Time magazine, the same publication that helped erode trust in our electoral system with conspiratorial covers of the White House morphing into the Kremlin, now offers a commemorative cover featuring Joe Biden and Kamala Harris with the words, “A time to heal.” Unlike some of our progressive friends, I don’t believe in enemies lists or censorship ... 

In 2016, the Democratic party was considerably less than gracious in defeat. It investigated specious (and ultimately disproven) claims of Russian collusion not for two months, but for two years, conducted a soft coup within the federal government to unseat an elected president, and called for "resistance and impeachment" immediately after the 2016 election. There was NO unity.

Maybe, just maybe, in a show of "unity" that they tell us they want so badly, the Dems should encourage a brief and thorough investigation into the vote count in PA, GA, WS, MI, AZ, and NV. And not just a "recount," but an audit that might uncover fraudlent votes that were either submitted (by say, dead people) or manufactured. Joe Biden can take the lead, because as he tells us, "there are no red and blue states, just the United States." Inspiring words no doubt, but at the end of the day, it's actions—not words—that matter.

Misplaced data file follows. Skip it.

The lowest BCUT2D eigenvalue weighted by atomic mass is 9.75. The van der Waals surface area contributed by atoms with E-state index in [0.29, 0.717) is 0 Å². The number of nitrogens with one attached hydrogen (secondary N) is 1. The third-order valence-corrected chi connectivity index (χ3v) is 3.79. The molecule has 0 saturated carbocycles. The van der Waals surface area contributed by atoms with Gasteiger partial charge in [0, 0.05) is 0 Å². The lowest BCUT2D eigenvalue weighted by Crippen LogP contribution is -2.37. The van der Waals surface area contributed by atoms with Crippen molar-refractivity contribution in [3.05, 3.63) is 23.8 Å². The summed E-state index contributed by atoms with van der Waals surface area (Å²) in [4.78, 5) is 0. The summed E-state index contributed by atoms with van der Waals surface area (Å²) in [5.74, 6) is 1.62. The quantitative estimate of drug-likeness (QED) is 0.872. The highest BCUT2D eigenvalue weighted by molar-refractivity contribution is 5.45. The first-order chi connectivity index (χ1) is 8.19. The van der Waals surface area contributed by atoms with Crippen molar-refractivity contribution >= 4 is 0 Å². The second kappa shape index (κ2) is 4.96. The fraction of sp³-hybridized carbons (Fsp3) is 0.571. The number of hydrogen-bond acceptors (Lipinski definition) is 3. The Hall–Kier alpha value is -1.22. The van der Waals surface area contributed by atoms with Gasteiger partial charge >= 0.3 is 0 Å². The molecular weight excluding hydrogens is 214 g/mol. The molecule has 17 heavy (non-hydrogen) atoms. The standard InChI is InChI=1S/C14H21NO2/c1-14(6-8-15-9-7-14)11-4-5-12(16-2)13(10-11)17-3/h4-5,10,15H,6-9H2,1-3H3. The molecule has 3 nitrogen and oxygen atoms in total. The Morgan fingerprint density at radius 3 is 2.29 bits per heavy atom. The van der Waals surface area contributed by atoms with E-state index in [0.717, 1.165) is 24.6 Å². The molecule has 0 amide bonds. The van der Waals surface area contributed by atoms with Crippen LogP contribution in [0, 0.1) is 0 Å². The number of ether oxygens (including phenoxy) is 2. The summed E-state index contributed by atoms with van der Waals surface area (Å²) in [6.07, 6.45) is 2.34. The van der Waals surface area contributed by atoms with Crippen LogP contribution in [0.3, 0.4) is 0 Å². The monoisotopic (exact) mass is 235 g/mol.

The Democrat drumbeat for "unity" is accompanied by relentless calls for "civility." I am in agreement with both sentiments, until I think about how the Democrats recently acted when they were not in power. George Neumayr comments:

Joe Biden’s campaigns have rested on the most rancid racial politics. In 2020, he routinely accused his opponent of racism and support for white supremacism, drawing on nothing but his own libelous twisting of Trump’s words after the rioting in Charlottesville. In 2012, Biden had accused Republicans of planning to put blacks “back in chains.” His venom came out also on non-racial matters ...

But now Biden’s thoughts turn to civility. He promises to lead us out of a “grim era of demonization.” Biden is not the first Democrat to peddle this claptrap. Indeed, it is a standard hypocrisy of Democrats: out of power, they extol incivility; once they regain power, they denounce it ...

In times of political exile, Democrats countenance all manner of incivility. They cheered as John Lewis and company boycotted Trump’s inauguration. They defended a play in Central Park that depicted a Trumpian figure stabbed to death. They laughed as comedienne Kathy Griffin held up a mock-severed head of Trump. More recently, they found nothing to condemn in the monstrously uncivil rhetoric of Black Lives Matter.

After four years in which not only Donald Trump, but tens of millions of his followers, were accused of racism, misogyny, traitorous activity, and general bigotry, it is the height of hypocrisy for the Dems to now call for "civility." But maybe they've seen the error of their ways and truly want a more civil political discourse. After all, the Left and the new Democratic party are known for that, aren't they?